# Lagrangian multipliers

1. Mar 6, 2009

### okkvlt

How does lagrange multipliers work?
i was able to work out this proof of the idea, but its only true for a function with two independent variables and one dependent variable.

Rn=the space that is the independent variables.

x[Rn]=x
C[Rn]=C=constant.

dx/d[Rn]=grad(x)*v; v is a unit vector

because C is held constant, dC/d[Rn]=0 everywhere.
because cos(pi/2)=0, **grad(C) is perpendicular to v.**

In order for extrema to exist, dx/d[Rn]=0. grad(x)*v is zero meaning **grad(x) is perpendicular to v.**

in the case Rn=R2:

That is the requirement given by the system
C[Rn]=C
where L is the scalar multiplier (upside down y).

but it seems as though this is only true for the R2 case. in 3 dimnensions, if both grad(x) and grad(c) are perpendicular to v, it doesnt necessarily mean grad(x) is parallel to grad(c). It seems like im missing something.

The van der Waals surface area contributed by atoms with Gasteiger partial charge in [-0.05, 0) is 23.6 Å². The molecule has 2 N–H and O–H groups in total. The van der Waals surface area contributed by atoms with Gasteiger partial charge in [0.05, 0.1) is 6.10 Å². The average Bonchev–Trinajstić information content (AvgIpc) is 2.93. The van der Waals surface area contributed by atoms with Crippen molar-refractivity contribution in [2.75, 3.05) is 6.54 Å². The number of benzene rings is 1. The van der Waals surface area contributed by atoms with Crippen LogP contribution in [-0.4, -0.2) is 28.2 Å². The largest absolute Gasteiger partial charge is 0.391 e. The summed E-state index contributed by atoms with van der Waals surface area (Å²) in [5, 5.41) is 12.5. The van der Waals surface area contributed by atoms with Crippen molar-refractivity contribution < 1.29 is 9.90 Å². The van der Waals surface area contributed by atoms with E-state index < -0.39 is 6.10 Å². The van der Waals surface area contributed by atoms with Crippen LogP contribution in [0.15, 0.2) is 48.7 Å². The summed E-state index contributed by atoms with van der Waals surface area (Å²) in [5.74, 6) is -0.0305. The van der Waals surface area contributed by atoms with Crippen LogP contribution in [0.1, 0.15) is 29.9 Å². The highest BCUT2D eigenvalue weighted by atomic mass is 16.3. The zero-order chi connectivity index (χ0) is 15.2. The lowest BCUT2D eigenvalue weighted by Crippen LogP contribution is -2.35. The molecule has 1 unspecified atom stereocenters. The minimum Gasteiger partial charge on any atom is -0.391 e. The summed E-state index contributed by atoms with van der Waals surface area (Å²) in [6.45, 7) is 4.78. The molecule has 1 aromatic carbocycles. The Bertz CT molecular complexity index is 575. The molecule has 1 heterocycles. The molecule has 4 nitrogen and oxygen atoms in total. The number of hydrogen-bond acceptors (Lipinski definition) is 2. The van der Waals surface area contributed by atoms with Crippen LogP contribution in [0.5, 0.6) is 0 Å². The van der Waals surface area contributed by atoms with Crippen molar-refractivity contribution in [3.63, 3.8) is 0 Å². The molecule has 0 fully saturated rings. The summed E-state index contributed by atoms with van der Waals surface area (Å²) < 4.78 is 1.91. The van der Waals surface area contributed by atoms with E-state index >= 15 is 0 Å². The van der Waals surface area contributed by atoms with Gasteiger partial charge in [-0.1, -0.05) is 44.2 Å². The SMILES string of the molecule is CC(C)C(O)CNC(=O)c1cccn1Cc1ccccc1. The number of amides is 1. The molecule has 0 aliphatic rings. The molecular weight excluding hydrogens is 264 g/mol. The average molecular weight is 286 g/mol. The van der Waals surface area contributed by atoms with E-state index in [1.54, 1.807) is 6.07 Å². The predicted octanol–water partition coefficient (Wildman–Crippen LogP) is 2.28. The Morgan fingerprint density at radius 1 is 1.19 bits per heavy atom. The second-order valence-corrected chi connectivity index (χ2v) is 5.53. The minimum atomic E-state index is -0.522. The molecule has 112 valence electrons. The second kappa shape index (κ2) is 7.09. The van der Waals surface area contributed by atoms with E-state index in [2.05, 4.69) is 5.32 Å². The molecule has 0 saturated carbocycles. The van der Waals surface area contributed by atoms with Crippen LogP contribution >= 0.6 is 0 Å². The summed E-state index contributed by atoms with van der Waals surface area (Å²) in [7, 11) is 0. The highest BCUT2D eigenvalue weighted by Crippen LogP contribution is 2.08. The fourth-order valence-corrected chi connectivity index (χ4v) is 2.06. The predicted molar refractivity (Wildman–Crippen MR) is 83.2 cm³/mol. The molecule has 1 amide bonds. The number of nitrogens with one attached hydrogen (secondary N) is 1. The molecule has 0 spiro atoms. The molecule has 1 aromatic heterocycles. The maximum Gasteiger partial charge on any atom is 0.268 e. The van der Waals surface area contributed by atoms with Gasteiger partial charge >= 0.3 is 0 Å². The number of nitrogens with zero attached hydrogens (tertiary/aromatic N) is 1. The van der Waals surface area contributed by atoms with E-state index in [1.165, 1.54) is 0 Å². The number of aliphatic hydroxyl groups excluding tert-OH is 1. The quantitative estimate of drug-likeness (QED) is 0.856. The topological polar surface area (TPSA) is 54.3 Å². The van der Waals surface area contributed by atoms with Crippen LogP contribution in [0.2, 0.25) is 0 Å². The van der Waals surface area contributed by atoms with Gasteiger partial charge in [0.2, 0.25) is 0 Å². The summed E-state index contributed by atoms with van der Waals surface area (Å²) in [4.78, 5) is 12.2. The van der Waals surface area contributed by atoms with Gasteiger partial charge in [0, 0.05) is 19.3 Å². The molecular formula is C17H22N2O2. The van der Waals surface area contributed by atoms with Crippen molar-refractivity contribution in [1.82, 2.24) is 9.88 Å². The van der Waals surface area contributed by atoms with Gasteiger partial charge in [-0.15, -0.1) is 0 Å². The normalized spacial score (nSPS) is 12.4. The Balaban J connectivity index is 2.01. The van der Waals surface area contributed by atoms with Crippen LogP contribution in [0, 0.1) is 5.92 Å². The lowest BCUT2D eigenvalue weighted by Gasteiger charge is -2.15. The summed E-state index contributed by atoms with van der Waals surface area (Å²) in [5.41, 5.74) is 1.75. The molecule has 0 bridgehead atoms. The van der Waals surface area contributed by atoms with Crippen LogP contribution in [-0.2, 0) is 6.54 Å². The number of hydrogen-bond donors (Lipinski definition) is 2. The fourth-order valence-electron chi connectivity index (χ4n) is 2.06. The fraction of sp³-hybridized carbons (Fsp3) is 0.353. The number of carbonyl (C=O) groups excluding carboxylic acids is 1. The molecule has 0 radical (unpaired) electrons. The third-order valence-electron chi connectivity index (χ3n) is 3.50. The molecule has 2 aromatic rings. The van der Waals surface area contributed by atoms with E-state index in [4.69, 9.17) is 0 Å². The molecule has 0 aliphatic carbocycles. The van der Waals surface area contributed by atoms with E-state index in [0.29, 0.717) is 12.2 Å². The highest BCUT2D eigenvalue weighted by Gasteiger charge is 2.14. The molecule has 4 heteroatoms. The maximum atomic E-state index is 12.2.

How do i extend this to more than two independent variables?

2. Mar 6, 2009

### HallsofIvy

Staff Emeritus
What do you mean by "dx/d[Rn]" where Rn is n dimensional Euclidean space? I don't believe that is standard notation.

3. Mar 6, 2009

### okkvlt

i know it isnt
[Rn]=x,y,z, etc
basically i meant the directional derivative by dx/d[Rn]"